Momoko Sakura died on August 15, 53 years old.
On August 27, news of Momoko Sakura’s death was announced on her company’s website. Funeral was completed by family and friends. The artist has been fighting breast cancer for many years.
BoyMaruko comic adaptation animation is being shown on Fuji TV of Japan. On August 27, the station issued a statement to mourn the author: “The beloved Momoko Sakura has passed away. We are looking forward to discussing with you new stories and new details, but I left too soon. Both associates are very sad “. The first animated series about Maruko was played on Fuji TV since 1990, sticking with many generations of audiences.
Although she was not excellent, though Maruko was born into a poor family, it was Maruko’s cheerful and mundane personality that made Maruko unmistakably unique. Not only the little girls but also older siblings, parents also like to read Maruko’s life stories as a way to find laughter after stressful working hours.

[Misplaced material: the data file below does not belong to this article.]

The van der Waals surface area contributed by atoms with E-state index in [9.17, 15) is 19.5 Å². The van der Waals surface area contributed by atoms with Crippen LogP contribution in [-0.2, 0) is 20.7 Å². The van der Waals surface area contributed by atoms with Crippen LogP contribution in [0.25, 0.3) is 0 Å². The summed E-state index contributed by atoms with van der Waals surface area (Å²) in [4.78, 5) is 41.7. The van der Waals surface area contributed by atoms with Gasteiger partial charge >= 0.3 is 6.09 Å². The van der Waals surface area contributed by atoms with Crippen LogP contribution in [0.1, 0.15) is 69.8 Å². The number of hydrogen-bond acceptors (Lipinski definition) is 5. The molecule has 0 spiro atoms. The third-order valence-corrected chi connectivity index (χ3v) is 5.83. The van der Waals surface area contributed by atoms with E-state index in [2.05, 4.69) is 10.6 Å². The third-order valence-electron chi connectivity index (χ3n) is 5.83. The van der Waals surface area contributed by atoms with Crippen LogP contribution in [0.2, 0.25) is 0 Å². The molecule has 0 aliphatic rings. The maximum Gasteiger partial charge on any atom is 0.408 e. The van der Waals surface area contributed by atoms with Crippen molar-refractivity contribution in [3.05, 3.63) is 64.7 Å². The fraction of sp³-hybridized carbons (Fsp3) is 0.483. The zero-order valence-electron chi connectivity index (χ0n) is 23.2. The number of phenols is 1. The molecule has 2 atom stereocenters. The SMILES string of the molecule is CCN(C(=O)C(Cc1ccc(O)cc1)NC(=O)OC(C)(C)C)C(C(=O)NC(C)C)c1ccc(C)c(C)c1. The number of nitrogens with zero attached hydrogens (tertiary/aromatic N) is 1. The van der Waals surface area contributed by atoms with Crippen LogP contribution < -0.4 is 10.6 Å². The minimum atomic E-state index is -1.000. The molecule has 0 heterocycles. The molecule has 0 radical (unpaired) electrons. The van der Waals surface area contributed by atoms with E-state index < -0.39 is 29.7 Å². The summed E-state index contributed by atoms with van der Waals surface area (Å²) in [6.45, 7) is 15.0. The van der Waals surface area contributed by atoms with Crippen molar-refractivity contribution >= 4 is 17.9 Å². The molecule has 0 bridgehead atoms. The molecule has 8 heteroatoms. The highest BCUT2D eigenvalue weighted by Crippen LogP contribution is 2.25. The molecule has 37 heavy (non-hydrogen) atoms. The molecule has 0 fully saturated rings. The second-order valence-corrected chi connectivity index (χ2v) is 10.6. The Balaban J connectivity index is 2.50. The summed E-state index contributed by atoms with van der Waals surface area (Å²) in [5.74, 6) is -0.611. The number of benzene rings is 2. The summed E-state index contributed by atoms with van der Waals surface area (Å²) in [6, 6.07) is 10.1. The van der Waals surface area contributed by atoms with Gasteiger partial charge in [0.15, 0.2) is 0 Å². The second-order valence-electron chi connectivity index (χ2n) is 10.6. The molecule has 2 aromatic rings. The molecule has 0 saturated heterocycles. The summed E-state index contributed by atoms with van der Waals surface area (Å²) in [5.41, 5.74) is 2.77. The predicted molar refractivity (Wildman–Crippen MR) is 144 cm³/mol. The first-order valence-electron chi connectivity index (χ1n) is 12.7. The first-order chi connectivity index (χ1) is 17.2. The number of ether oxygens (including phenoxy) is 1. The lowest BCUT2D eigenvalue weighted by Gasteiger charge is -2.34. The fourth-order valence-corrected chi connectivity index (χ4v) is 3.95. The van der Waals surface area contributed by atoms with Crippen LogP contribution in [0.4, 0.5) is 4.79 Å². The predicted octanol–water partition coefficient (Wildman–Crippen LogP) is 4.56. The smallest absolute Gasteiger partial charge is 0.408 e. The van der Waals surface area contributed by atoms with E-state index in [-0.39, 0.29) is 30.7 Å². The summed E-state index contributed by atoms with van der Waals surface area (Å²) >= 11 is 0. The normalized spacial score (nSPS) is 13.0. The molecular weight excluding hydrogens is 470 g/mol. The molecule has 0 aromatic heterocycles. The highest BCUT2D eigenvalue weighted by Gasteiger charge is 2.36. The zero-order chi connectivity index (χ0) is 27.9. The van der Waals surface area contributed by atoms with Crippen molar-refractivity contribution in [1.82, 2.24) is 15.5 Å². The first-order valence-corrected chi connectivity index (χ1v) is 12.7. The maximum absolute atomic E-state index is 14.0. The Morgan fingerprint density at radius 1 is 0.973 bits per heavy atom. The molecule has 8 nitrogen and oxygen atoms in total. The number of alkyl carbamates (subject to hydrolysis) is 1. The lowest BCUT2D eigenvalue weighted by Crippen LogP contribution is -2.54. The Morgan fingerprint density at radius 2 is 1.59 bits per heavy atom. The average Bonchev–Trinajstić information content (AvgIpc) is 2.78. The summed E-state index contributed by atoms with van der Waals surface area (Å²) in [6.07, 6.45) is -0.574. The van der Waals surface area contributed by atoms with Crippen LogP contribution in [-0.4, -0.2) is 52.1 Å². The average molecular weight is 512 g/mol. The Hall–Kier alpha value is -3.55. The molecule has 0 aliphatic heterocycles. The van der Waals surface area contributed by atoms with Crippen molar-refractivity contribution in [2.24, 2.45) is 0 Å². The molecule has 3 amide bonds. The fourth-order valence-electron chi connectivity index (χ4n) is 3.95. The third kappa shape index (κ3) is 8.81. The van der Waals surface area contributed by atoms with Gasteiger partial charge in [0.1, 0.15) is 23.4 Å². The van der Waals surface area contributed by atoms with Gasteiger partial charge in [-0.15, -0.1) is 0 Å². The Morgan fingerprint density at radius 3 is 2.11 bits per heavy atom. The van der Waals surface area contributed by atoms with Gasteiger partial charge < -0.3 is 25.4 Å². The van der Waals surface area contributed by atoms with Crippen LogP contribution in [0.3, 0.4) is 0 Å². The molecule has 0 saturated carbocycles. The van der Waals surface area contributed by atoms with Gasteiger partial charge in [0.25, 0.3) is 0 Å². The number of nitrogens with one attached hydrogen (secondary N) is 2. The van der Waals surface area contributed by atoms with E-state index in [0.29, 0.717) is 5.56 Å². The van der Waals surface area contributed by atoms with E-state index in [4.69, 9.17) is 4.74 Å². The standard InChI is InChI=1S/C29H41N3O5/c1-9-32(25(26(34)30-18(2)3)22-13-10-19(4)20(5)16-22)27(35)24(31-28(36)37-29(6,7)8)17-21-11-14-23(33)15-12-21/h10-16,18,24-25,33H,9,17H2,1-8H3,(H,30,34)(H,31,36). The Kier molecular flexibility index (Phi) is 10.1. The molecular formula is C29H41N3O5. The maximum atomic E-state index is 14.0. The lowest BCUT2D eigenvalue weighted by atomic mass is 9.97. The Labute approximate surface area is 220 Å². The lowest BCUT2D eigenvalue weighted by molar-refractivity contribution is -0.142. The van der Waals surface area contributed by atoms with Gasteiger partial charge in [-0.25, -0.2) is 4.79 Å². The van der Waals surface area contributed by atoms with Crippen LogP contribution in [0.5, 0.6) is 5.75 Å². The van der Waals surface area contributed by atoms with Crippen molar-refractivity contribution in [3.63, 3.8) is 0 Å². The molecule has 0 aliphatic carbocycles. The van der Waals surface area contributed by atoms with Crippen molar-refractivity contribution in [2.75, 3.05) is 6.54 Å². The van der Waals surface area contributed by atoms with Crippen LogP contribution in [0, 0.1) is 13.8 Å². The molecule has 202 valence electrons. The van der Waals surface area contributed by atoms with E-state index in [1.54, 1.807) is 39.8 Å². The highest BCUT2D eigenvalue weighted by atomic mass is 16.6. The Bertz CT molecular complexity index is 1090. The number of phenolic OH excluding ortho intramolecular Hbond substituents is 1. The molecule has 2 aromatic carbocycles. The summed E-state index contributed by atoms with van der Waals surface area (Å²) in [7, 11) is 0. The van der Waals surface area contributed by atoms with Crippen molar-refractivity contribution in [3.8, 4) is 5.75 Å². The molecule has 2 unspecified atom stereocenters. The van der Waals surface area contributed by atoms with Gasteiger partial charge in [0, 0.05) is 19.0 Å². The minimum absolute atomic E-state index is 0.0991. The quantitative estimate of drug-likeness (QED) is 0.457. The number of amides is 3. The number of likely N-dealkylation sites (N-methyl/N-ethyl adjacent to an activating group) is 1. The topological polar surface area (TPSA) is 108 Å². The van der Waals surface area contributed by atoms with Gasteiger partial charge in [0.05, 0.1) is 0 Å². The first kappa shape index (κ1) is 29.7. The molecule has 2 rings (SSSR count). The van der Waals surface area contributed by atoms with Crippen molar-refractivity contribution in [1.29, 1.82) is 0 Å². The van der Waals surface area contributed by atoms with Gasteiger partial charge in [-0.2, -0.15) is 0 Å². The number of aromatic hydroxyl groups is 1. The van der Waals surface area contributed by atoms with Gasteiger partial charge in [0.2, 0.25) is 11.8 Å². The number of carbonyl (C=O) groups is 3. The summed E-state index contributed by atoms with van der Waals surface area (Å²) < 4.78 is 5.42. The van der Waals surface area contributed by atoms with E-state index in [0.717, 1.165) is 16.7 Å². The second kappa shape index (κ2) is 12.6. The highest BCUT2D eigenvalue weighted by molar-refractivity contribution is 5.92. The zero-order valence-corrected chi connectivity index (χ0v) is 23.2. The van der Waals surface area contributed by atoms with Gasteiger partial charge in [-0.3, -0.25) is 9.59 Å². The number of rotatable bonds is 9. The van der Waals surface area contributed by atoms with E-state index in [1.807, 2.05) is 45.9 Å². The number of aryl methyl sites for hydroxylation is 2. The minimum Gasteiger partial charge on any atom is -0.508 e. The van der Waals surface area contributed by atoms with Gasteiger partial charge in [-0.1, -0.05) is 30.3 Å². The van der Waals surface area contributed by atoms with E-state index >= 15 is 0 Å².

Yoshimoto Banana – a famous Japanese writer – expressed that she and Momoko Sakura mature together. Through the energetic letters that Momoko sent, Yoshimoto once thought his friends would overcome the illness. “Thank you Momoko Sakura for leaving me with many beautiful memories in my life”, wrote Yoshimoto Banana.
Momoko Sakura was born in 1965, composing comics since 1984. Maruko Kid’s work was composed based on her childhood experiences. The story revolves around the life of the little girl Maruko giddy, or goes to school late, doesn’t like doing exercises. The series has been adapted many times into animated films, dramas and movies. Funny Maruko image is also printed on cups, dishes, pairs, school notebooks …
Momoko Sakura has been revealing the 30th anniversary of comic creation: “The past 30 years have been happy, sad. I have spent my happy days as a comic author. My words are not enough to show gratitude to readers”.
The departure of Momoko has left many regrets for comic lovers, especially fans of “Boy Maruko”. Hundreds of comments have been left to show respect for the female author as well as her contributions to the history of Japanese comics.